“When we set an August date then we knew we had a goal, and we had to meet it,” Mrs. Thompson said.

The downsizing credit was an incentive for the Thompsons, who started in February with a once-a-week visit, for three to four hours, to help sort belongings and get unwanted items out the door. By April, they had increased the declutterer’s schedule to twice a week to meet their target of an August move, and preparing their house for sale by the fall.

Churches or temples also help. Marc J. Rosenblum, a retired lawyer and economist, has been clearing out his late wife’s belongings and various household goods from his McLean, Va., contemporary home with advice from his synagogue, Temple Rodef Shalom.

“They provided suggestions for where to allocate items, for destinations like a homeless shelter in Bailey’s Crossroads, Va., and a nearby thrift store,” said Mr. Rosenblum, 78. He first consulted a downsizing specialist, which, he said, “saved a lot of time, and helped me pick up some good ideas, including a furniture auctioneer.”

He handled the downsizing task largely on his own, but others like the Thompsons say they welcome the help and the prompting for what many see as an onerous, time-consuming job.

Even with the help, “it’s one step at a time,” said Mr. Thompson. “And I don’t see the end yet.”

For people thinking about beginning the task, here are some ideas from Kimberly McMahon, of Let’s Move..

■ Write some organizing time on your calendar.

■ Set a timer to get started.

■ Start small, even if it’s matching up a cup with a saucer.

■ Get a friend to help.

■ Fill a trash bag once a week.

■ Call and book a donation pickup for the next day.

Please call me if there is anything I can do to make your move easier, Chris Maroc, Coldwell Banker Residential Brokerage, 914-225-2025

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I love living in Stamford, CT. I highly recommend this beautiful and diverse waterfront city to anyone looking to move to Fairfield county in Connecticut.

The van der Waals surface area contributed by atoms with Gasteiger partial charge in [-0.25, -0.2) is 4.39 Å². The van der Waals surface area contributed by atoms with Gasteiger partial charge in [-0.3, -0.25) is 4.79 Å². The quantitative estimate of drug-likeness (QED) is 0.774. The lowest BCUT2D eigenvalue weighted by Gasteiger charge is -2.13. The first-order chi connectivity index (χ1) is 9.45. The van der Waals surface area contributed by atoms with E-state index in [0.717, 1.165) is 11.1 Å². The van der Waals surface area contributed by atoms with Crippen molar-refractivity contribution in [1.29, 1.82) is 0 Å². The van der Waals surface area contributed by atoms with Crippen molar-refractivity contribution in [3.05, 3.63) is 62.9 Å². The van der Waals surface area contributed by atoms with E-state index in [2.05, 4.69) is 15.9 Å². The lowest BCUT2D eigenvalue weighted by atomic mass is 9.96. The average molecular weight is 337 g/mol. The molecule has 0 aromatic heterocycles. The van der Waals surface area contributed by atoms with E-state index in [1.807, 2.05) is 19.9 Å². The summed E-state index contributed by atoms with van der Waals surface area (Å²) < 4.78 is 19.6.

Stamford Offers lots of great shopping and wonderful restaurants. Great beautiful beaches and water properties. Stamford is approximately 40 Square miles. 35 miles North East of New York City. There are several parks with playgrounds, tennis, basketball and picnic areas. Stamford offers museums and nature trails. A public golf course called Sterling Farms. The approximate population is 125,109 (est. 2012).

When buying or selling, let me my real estate experience go to work for you. I will find you your dream home. There is not a better time to buy/invest then now! Rates are at the lowest they have ever been within 60 years.

If you are a buyer, now is the time for you to buy! Don’t miss it! I will make your transition as smooth as possible

Stamford ZIP Codes: 06901, 06902, 06903, 06904, 06905

Approximate Location Boundaries: Greenwich CT., New Canaan CT., Darien CT., and Bedford, New York

Location Characteristics: Great City with Lots of Corporate Buildings and Shopping. Good schools, Public Golf Course and lots of Great Beaches along with lots of great restaurants and night life.

Please call me for a free market evaluation, Chris Maroc, Coldwell Banker Residential Brokerage 914-215-2025

aerial view

 

Stamford Restaurant Weeks 2014

Stamford Restaurant Weeks 2014

Stamford Summer Restaurant Weeks return August 18 – September 1, 2014.

This Summer over 30 Downtown Stamford restaurants are serving up special lunch & dinner prix fixe menus in several different price options. The prices for lunch range from $10.14, $12.14 or $20.14 and dinner ranges from $15.14, $20.14 or $30.14. New this year: each participating restaurant will be mixing up its very own Signature Summer Cocktails to be featured during Restaurant Weeks.

Menus will be posted soon, so check back often!

View the list of participating restaurants below:

Restaurants offering $10.14 Lunch and $15.14 Dinner:

Franklin Street Works Cafe* – RW Menu – 203-595-5211

Fuji Asian Restaurant* – RW Menu Coming Soon – 203-967-8989

McFadden’s Stamford* – RW Menus – 203-324-4448

Tomatillo Taco Joint* – RW Menus – 203-324-4777

Restaurants offering $12.14 Lunch and $20.14 Dinner:

Azuca – RW Menus – 203-817-0189

Capriccio Café* – RW Menus – 203-356-9819

Castle Bar & Grill* – RW Menus – 203-357-9800

Fin II Japanese Restaurant* – RW Menus – 203-359-6688

Kotobuki – RW Menus – 203-359-4747

Lucky’s Classic Burger* – RW Menu Coming Soon – 203-978-0268

Quattro Pazzi* – RW Menus – 203-324-7000 – Make Reservations

Remo’s Brick Oven Pizza* – RW Menus – 203-973-0077

Sam’s American Bistro – RW Menus – 203-977-1265

Tengda Asian Bistro – RW Menu Coming Soon – 203-353-8005

Volta Gelateria Creperia* – RW Menus – 203-883-8841

Restaurants offering $20.14 Lunch and $30.14 Dinner:

Aria – RW Menus – 203-324-2742 – Make Reservations

Bar Rosso* – RW Menus – 203-388-8640 – Make Reservations

Barcelona Restaurant & Wine Bar – RW Menus – 203-348-4800

The Capital Grille* – RW Menus – 203-967-0000 – Make Reservations

Cask Republic – RW Menus – 203-348-2275 – Make Reservations

Columbus Park Trattoria* – RW Menus – 203-967-9191

Cotto Wine Bar* – RW Menus – 203-914-1400 – Make Reservations

EOS Greek Cuisine* – RW Menus – 203-569-6250 – Make Reservations